• Fines may reach up to 10% of the aggregate turnover of the undertakings concerned in the preceding business year;
  • Periodic penalty payments may reach up to 5% of the average daily aggregate turnover of the undertakings concerned in the preceding business year for each working day of delay.

 

Risks for foreign subsidies granted before the entry into force of the proposed regulation

The Commission Proposal foresees that subsidies granted prior to the date of application of the proposed regulation could still be subject to scrutiny in the following circumstances.

The Commission would be entitled to review foreign subsidies granted within 10 years prior to date of application of the proposed regulation in cases such foreign subsidies distort the internal market after the date of application of the Regulation.

When notifying concentrations or in the context of public procurement procedures, companies will have to notify all foreign financial contributions granted over the last three years prior to the date of application of the proposed regulation. However, the new review mechanism will not apply to (i) concentrations agreed, announced or completed before the date of application of the proposed regulation, nor to (ii) public procurement procedures initiated before the date of application of the proposed regulation.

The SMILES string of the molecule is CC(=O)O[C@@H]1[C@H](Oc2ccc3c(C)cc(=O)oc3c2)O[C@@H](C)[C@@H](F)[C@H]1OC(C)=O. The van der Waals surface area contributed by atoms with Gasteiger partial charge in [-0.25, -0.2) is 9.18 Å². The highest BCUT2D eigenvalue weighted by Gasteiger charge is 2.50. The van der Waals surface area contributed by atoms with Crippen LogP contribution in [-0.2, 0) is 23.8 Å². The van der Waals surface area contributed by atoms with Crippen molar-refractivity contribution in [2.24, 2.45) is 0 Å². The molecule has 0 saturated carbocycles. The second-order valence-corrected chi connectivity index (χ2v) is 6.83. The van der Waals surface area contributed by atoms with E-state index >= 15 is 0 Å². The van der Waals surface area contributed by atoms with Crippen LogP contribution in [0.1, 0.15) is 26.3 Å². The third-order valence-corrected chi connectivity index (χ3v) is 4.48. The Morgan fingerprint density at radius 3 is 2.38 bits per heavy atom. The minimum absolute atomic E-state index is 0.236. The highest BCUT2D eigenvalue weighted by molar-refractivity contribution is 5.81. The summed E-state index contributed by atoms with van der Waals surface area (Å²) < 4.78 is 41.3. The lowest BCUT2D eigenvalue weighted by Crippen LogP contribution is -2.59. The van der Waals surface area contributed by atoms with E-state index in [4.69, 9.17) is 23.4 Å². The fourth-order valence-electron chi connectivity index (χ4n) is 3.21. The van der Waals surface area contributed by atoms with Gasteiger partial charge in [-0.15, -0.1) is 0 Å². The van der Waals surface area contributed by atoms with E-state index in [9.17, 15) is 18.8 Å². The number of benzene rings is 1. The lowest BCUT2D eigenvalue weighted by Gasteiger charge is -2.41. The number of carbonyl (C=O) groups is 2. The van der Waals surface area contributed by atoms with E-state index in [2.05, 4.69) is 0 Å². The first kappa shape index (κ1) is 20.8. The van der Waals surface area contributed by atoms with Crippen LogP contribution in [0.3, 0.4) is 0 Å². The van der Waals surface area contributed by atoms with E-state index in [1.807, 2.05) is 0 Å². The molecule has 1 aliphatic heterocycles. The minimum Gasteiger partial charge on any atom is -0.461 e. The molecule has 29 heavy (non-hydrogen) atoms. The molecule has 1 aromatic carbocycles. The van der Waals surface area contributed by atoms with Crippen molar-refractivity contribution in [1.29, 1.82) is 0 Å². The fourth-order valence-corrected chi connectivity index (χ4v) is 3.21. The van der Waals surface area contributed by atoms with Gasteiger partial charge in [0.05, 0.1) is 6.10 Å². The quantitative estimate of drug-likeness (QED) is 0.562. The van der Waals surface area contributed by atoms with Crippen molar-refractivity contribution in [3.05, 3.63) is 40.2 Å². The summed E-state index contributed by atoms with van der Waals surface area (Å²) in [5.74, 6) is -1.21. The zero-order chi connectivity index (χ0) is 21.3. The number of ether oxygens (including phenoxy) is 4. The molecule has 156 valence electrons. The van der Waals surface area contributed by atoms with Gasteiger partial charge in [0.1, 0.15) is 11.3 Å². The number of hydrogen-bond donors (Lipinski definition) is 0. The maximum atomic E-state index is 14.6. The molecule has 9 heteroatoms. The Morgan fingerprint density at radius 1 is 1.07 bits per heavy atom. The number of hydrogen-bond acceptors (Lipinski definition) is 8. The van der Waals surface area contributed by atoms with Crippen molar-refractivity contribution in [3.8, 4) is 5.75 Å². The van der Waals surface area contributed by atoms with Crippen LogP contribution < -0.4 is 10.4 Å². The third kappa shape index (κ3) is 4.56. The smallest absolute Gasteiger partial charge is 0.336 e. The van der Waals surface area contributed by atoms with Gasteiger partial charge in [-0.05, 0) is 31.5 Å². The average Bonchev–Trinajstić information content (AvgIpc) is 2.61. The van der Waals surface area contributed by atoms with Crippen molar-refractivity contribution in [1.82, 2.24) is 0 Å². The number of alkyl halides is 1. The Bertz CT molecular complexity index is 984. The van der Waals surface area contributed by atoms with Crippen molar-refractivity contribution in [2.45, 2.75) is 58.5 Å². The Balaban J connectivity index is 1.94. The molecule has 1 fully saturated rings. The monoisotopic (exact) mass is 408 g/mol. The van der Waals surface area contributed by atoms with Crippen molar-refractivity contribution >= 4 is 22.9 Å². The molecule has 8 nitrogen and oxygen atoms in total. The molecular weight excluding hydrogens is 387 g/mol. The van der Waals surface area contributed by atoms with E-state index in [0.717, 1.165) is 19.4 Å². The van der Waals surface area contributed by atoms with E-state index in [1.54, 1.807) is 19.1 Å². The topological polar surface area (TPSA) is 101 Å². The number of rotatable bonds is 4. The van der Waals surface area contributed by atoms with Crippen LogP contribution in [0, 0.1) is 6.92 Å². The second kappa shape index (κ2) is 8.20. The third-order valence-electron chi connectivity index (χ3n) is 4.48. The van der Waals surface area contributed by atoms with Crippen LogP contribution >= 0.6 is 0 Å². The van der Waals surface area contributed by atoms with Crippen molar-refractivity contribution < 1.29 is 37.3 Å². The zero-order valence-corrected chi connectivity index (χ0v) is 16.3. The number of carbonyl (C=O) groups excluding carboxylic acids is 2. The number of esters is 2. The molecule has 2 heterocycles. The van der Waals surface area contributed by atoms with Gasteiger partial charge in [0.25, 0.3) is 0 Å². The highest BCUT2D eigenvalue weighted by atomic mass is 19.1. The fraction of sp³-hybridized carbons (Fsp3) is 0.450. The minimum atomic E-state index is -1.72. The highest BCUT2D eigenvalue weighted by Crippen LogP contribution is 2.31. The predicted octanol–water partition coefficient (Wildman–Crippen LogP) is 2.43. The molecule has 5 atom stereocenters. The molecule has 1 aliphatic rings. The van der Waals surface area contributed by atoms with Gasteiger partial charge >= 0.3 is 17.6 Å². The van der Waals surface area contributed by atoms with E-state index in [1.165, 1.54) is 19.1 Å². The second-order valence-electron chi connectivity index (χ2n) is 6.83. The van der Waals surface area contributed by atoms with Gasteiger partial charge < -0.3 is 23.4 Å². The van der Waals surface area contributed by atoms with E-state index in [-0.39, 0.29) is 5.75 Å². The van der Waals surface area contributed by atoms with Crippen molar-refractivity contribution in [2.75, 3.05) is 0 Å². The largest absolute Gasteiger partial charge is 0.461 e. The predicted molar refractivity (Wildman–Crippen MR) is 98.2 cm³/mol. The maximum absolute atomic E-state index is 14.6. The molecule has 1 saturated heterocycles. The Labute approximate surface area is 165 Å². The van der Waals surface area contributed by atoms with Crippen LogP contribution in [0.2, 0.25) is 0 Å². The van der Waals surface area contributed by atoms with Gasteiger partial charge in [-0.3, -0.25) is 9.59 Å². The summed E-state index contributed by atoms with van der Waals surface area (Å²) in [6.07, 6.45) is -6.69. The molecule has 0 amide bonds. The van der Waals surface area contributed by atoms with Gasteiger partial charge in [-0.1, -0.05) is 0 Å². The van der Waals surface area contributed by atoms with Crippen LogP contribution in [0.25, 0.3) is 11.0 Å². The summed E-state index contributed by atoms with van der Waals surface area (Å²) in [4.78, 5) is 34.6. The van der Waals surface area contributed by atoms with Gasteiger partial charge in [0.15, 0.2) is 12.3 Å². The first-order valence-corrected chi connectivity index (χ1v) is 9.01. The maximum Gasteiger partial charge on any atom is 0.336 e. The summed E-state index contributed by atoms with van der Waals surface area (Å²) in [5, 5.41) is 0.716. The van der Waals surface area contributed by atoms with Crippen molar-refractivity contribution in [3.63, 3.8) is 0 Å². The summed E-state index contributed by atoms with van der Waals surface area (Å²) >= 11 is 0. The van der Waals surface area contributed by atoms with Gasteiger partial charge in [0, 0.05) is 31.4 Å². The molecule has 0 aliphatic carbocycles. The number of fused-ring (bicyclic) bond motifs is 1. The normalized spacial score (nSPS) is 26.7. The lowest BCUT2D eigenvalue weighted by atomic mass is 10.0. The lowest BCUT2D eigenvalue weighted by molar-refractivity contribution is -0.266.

Next Steps

The Commission Proposal must now go through the EU’s ordinary legislative procedure and may be subject to discussions and eventual amendments by the European Parliaments and the Council. 

The Commission Proposal is in line with the ongoing trend of a stricter scrutiny by the authorities of several Member States of investments by non-EU investors, which can be witnessed over the past three years. Once entered into force, it will impose stricter transparency obligations to foreign investors.

Investors will need to take into account risks of longer and tougher review process and considerable sanctions for non-compliance with the proposed regulation.

 

For additional information, please contact Bruno Lebrun or Ulysse Bertouille. Written with the assistance of Petar Petrov.

 

On related topics, please see:


This publication is provided for your convenience and does not constitute legal advice.